Teacher Collaboration in Schools

Teacher Collaboration in Schools

Section One

A careful, complete description of the existing problem and a thorough delineation of the proposed solution

The performance of our students is still unsatisfactory despite the ambitious efforts of the ministry of education to counteract the problem. The government allocates a lot of funds to the education sector. Saudi Arabia is one among the countries with the highest spending in education in international perspectives. However, the performance of the students is continuously poor in international comparison despite all the efforts. The survey conducted by the World Economic Forum based on how to access quality science and mathematics education depict the poor state of knowledge in the country. Based on the results, Saudi Arabia has ranked the 66th country out of a total of 137 countries. Although Saudi Arabia was relatively performing compared to many other countries, the performance displayed by the nation is still wanting based on their objectives and expectations. Saudi Arabia was also ranked at the bottom ten countries out the 76 states that participated in a science and mathematics contest.

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A problem is best approached from its root cause. Students’ performance depends on some factors affecting them in both direct and indirect senses. In that regard, discerning the exact cause of poor performance becomes intricate. However, that does not mean, in any way, that the issue is not solvable. Its crystal clear that student’s performance in Saudi Arabia is directly proportional to the quality of teaching offered to them. In that respect, the performance depicts the level and quality of the education system in Saudi Arabia. Teachers are the most crucial factors when it comes to performance. However, teachers don’t have the aptitudes to reciprocate the situation is devoid of support from relevant bodies. In Saudi Arabia, teachers often execute their primary obligations alone without aid. That serves as the rationale as to why employment of teachers in schools does not change student’s performance as it should be. Principles feel that too many teachers are overwhelming, especially when academic states remain constant in their presence. There is a lack of collaboration between teachers with the common goal of helping the students. Therefore, teachers that are considered competent and excellent have no obligations that aim at improving their colleagues to excel.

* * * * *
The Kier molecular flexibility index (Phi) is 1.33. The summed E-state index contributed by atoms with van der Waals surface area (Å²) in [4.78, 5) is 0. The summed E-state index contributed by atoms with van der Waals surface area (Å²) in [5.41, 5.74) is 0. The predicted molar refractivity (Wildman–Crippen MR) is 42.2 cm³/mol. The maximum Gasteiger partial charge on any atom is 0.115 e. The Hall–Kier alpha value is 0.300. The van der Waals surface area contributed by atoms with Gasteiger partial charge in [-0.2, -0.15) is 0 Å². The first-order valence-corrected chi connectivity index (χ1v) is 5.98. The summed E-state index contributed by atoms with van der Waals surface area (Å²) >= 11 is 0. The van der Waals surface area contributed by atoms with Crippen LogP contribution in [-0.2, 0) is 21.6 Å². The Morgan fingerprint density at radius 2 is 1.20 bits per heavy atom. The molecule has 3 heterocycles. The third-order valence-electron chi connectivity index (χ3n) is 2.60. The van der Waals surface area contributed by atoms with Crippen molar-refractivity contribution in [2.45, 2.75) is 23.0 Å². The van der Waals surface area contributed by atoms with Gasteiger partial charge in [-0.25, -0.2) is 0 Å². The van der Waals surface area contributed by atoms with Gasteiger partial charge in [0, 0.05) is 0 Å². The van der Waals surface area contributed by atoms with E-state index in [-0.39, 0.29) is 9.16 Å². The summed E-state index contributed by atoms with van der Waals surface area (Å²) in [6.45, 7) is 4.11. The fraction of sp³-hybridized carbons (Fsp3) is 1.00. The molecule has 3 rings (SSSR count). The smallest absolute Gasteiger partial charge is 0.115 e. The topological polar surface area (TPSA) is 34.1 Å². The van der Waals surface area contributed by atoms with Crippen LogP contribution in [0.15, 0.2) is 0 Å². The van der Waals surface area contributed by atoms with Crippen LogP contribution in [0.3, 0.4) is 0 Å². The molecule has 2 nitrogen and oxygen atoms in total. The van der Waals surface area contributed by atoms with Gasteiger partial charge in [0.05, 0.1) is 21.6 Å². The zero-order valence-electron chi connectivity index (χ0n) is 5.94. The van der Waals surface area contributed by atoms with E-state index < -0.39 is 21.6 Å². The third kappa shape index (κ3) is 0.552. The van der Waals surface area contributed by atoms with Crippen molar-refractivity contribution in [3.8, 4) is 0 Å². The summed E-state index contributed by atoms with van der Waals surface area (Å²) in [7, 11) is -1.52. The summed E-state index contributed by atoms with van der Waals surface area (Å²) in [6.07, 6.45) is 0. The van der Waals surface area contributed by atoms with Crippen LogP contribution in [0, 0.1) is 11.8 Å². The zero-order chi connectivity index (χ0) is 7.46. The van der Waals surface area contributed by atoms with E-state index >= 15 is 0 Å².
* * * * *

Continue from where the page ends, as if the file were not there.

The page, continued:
Learning is a continuous process, not an event. That said, continues commitments of the concerned stakeholders in education is vital. Since numerous stakeholders are involved in the process, the coalition between them is a significant determinant of student’s performance. Allocation of funds to business sectors is not enough, on its own, is devoid of effective utilization of the fund. Employment of many teaching staffs does not guarantee good performance without support and inclusivity. Besides, parents play a pivotal role in the performance of their students. If a student is not supplemented with academic necessities and a good reading environment, then it would be almost impossible to activate good performance. On the other hand, students themselves have the abilities and capabilities within their capacity to read, understand and perform excellently. In that respect, it would be a total zero work if students are not involved in coaching programs to motivate and orient them about the dynamics of education.

Poor education quality can be best approached from the cause perspective. In that regard, teacher’s collaboration appears to be one of the most appropriate approaches with the ability to counteract the quagmire. However, the impact of the proposal can only be actualized when teachers collaborate effectively. Teachers collaboration only occurs when members of a learning fraternity work unanimously to escalate student’s achievements and learning. If the ultimate destination of Saudi Arabia as a nation and educators is students learning and performance, then teacher collaboration is the appropriate journey. However, the partnership is not an obligation to complete and then move on. Instead, the strategy involves an over changing and ongoing process that can only be enhanced by access to advanced technology and social networks (Akin & Neumann, 2013). The most important feature about collaboration is not just about its aptitude to tap into diverse ideas and perspectives, but also enhancement of shared responsibility for learners. The more people and Saudi Arabia as a nation will invest in education, the better the opportunity that students have to be successful. However, the approach goes hand in hand with other relevant theoretical strategies hence should be considered equally vital.

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Section Two

A comprehensive explanation of both the philosophy of education and the learning theories on which the proposed solution is based.

My solution is rooted in organization change theory and teacher collaboration theory. Organization change theories suggest that quality issues are caused by system failure. One of the approaches is system theory. According to the method, every part of an organization is crucial. Therefore, improvement of one piece involves consideration of the relationships worth other parts (Egodawatte et al.2013). Improvement can be made through alteration of organizational aspects such as technology and infrastructure. Organizational development theory emphasizes human process in an organization for enhancement of changes. As the argument notes, regulatory changes depend on the agreement between objectives and individuals. Complexity theory entails systems features with dynamics that are non-linear. The theory holds that its comprehensive for practices to adapt to a system that containing local agents with interaction leading to consistent novel behavior. The last method, social worlds theory, suggest that changes happen as a result of negotiations and renegotiations between more than one social worlds.